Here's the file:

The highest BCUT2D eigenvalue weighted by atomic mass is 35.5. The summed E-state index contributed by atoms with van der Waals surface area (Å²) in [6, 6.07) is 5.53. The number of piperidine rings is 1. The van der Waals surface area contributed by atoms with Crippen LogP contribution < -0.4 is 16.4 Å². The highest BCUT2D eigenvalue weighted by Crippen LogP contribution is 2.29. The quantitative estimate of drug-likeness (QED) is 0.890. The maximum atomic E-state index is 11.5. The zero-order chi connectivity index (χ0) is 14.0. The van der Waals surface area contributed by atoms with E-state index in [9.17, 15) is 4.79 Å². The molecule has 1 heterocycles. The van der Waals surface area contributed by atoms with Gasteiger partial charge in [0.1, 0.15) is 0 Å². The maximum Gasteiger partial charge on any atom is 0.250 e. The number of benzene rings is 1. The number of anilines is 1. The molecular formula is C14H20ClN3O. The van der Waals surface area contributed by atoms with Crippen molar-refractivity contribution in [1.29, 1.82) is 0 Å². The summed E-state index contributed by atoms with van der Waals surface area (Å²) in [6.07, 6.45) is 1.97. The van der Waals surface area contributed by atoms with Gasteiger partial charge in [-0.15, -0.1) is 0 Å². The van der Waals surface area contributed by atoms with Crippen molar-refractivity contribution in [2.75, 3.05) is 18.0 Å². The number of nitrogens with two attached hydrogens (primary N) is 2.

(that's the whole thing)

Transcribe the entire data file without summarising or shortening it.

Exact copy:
The highest BCUT2D eigenvalue weighted by atomic mass is 35.5. The summed E-state index contributed by atoms with van der Waals surface area (Å²) in [6, 6.07) is 5.53. The number of piperidine rings is 1. The van der Waals surface area contributed by atoms with Crippen LogP contribution < -0.4 is 16.4 Å². The highest BCUT2D eigenvalue weighted by Crippen LogP contribution is 2.29. The quantitative estimate of drug-likeness (QED) is 0.890. The maximum atomic E-state index is 11.5. The zero-order chi connectivity index (χ0) is 14.0. The van der Waals surface area contributed by atoms with E-state index in [9.17, 15) is 4.79 Å². The molecule has 1 heterocycles. The van der Waals surface area contributed by atoms with Gasteiger partial charge in [0.1, 0.15) is 0 Å². The maximum Gasteiger partial charge on any atom is 0.250 e. The number of benzene rings is 1. The number of anilines is 1. The molecular formula is C14H20ClN3O. The van der Waals surface area contributed by atoms with Crippen molar-refractivity contribution in [1.29, 1.82) is 0 Å². The summed E-state index contributed by atoms with van der Waals surface area (Å²) in [6.07, 6.45) is 1.97. The van der Waals surface area contributed by atoms with Gasteiger partial charge in [-0.15, -0.1) is 0 Å². The van der Waals surface area contributed by atoms with Crippen molar-refractivity contribution in [2.75, 3.05) is 18.0 Å². The number of nitrogens with two attached hydrogens (primary N) is 2.